And presto: polio returned—first in Nigeria then across Africa and into Asia, following an established migration pattern.
Toss a Cinderella- or Stockholm Syndrome-type victim into the mix and presto!
The cards are quietly inserted into the slide; the leg is drawn up, and—hey, presto!
The orchestra struck the first notes of a thrilling waltz, and presto!
Students should never get the idea that you press down the string as you press a button and—presto—the magic harmonics appear!
The guns were loaded and aimed, and they went off, and presto!
And suddenly it seemed that the nearby trees began to lift and disappear; and presto!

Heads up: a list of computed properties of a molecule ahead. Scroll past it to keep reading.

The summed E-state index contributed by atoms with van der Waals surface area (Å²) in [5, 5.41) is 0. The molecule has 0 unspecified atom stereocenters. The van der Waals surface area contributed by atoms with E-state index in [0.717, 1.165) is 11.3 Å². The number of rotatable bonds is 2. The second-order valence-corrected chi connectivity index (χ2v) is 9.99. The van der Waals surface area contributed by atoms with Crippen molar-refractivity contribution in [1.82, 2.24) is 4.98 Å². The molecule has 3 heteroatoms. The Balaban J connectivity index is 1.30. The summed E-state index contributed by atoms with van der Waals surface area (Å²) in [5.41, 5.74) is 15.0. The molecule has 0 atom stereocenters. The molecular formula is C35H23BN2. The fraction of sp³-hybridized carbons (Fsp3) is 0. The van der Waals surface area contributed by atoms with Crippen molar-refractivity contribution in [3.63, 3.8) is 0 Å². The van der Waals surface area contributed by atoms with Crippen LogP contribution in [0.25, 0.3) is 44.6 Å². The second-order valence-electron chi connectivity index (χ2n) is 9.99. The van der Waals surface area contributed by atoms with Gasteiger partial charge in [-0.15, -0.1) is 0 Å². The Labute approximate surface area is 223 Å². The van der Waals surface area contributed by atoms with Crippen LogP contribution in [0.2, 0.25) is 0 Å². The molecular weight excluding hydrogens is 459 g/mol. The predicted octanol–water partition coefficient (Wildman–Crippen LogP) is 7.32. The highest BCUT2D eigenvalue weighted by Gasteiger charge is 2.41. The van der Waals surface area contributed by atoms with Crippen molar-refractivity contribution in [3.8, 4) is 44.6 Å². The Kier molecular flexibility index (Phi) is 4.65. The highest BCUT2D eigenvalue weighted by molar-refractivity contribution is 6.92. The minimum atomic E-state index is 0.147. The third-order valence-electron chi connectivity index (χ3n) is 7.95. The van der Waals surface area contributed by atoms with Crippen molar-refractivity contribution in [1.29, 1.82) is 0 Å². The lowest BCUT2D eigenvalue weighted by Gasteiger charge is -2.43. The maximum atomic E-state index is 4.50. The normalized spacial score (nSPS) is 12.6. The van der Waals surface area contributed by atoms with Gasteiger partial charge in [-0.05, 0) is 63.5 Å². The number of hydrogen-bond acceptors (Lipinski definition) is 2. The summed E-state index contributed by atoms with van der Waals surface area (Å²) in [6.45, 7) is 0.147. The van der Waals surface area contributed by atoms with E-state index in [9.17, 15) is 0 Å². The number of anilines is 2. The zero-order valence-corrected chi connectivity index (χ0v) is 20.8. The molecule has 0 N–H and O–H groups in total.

The third movement is a vivace with the spirit of a Beethoven presto.
presto, he saw a flood of pink rush up her shoulders to her ears.
Suddenly a little whiff of air enters the pile, when, presto!
1590s, "quickly," used by conjurers, etc., from Italian presto "quick, quickly" in conjuror's patter, from Latin praestus "ready," praesto (adv.) "ready, available," from prae "before" (see pre-) + stare "to stand," from PIE root *sta- "to stand" (see stet). Cf. Latin praesto esse "to be at hand, be ready," source of French prêt "ready." As a musical direction, it is a separate borrowing from Italian, first recorded 1683.